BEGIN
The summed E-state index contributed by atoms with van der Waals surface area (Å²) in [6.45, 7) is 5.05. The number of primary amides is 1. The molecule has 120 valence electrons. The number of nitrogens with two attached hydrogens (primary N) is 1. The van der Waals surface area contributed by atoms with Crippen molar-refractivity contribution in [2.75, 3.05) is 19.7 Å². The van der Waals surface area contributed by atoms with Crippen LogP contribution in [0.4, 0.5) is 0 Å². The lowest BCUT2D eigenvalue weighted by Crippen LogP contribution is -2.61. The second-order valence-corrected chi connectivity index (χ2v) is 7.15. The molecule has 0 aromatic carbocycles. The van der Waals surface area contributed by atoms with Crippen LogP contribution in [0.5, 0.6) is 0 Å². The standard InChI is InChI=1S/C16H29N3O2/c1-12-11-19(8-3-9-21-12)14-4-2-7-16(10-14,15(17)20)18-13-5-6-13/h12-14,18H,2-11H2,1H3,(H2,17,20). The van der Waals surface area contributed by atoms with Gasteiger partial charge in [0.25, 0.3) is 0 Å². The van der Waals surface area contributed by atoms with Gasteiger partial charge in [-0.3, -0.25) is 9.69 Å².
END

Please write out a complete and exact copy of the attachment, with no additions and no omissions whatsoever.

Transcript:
The summed E-state index contributed by atoms with van der Waals surface area (Å²) in [6.45, 7) is 5.05. The number of primary amides is 1. The molecule has 120 valence electrons. The number of nitrogens with two attached hydrogens (primary N) is 1. The van der Waals surface area contributed by atoms with Crippen molar-refractivity contribution in [2.75, 3.05) is 19.7 Å². The van der Waals surface area contributed by atoms with Crippen LogP contribution in [0.4, 0.5) is 0 Å². The lowest BCUT2D eigenvalue weighted by Crippen LogP contribution is -2.61. The second-order valence-corrected chi connectivity index (χ2v) is 7.15. The molecule has 0 aromatic carbocycles. The van der Waals surface area contributed by atoms with Crippen LogP contribution in [0.5, 0.6) is 0 Å². The standard InChI is InChI=1S/C16H29N3O2/c1-12-11-19(8-3-9-21-12)14-4-2-7-16(10-14,15(17)20)18-13-5-6-13/h12-14,18H,2-11H2,1H3,(H2,17,20). The van der Waals surface area contributed by atoms with Gasteiger partial charge in [0.25, 0.3) is 0 Å². The van der Waals surface area contributed by atoms with Gasteiger partial charge in [-0.3, -0.25) is 9.69 Å².